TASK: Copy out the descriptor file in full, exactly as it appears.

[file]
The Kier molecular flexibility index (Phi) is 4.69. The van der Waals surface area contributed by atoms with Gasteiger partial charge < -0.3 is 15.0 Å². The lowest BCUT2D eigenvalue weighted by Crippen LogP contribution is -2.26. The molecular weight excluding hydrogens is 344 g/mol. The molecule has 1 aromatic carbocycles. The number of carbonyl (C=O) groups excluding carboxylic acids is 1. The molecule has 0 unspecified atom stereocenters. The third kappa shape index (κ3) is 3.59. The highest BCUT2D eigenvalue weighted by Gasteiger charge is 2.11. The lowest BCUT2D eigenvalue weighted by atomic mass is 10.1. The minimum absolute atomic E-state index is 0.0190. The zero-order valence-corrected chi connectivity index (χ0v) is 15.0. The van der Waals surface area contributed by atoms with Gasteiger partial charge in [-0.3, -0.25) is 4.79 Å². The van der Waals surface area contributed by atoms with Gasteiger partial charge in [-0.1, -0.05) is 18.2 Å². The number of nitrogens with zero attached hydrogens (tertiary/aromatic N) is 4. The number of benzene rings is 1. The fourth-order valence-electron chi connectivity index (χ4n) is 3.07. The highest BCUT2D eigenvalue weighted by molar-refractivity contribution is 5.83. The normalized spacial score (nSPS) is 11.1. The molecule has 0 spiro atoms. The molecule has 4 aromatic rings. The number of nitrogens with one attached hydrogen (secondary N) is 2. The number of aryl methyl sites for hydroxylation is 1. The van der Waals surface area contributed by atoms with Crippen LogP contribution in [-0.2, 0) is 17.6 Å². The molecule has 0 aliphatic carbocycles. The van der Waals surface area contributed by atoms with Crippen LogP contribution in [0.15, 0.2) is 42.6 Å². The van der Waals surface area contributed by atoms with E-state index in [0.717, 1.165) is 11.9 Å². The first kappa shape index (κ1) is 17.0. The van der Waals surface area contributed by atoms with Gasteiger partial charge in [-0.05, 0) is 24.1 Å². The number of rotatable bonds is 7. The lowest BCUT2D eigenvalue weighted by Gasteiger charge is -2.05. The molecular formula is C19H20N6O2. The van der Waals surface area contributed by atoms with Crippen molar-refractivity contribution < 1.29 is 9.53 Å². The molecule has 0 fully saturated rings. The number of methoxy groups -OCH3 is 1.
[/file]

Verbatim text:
The Kier molecular flexibility index (Phi) is 4.69. The van der Waals surface area contributed by atoms with Gasteiger partial charge < -0.3 is 15.0 Å². The lowest BCUT2D eigenvalue weighted by Crippen LogP contribution is -2.26. The molecular weight excluding hydrogens is 344 g/mol. The molecule has 1 aromatic carbocycles. The number of carbonyl (C=O) groups excluding carboxylic acids is 1. The molecule has 0 unspecified atom stereocenters. The third kappa shape index (κ3) is 3.59. The highest BCUT2D eigenvalue weighted by Gasteiger charge is 2.11. The lowest BCUT2D eigenvalue weighted by atomic mass is 10.1. The minimum absolute atomic E-state index is 0.0190. The zero-order valence-corrected chi connectivity index (χ0v) is 15.0. The van der Waals surface area contributed by atoms with Gasteiger partial charge in [-0.3, -0.25) is 4.79 Å². The van der Waals surface area contributed by atoms with Gasteiger partial charge in [-0.1, -0.05) is 18.2 Å². The number of nitrogens with zero attached hydrogens (tertiary/aromatic N) is 4. The number of benzene rings is 1. The fourth-order valence-electron chi connectivity index (χ4n) is 3.07. The highest BCUT2D eigenvalue weighted by molar-refractivity contribution is 5.83. The normalized spacial score (nSPS) is 11.1. The molecule has 0 spiro atoms. The molecule has 4 aromatic rings. The number of nitrogens with one attached hydrogen (secondary N) is 2. The number of aryl methyl sites for hydroxylation is 1. The van der Waals surface area contributed by atoms with Crippen LogP contribution in [-0.2, 0) is 17.6 Å². The molecule has 0 aliphatic carbocycles. The van der Waals surface area contributed by atoms with Crippen LogP contribution in [0.15, 0.2) is 42.6 Å². The van der Waals surface area contributed by atoms with E-state index in [0.717, 1.165) is 11.9 Å². The first kappa shape index (κ1) is 17.0. The van der Waals surface area contributed by atoms with Gasteiger partial charge in [-0.05, 0) is 24.1 Å². The number of rotatable bonds is 7. The lowest BCUT2D eigenvalue weighted by Gasteiger charge is -2.05. The molecular formula is C19H20N6O2. The van der Waals surface area contributed by atoms with Crippen molar-refractivity contribution < 1.29 is 9.53 Å². The molecule has 0 fully saturated rings. The number of methoxy groups -OCH3 is 1.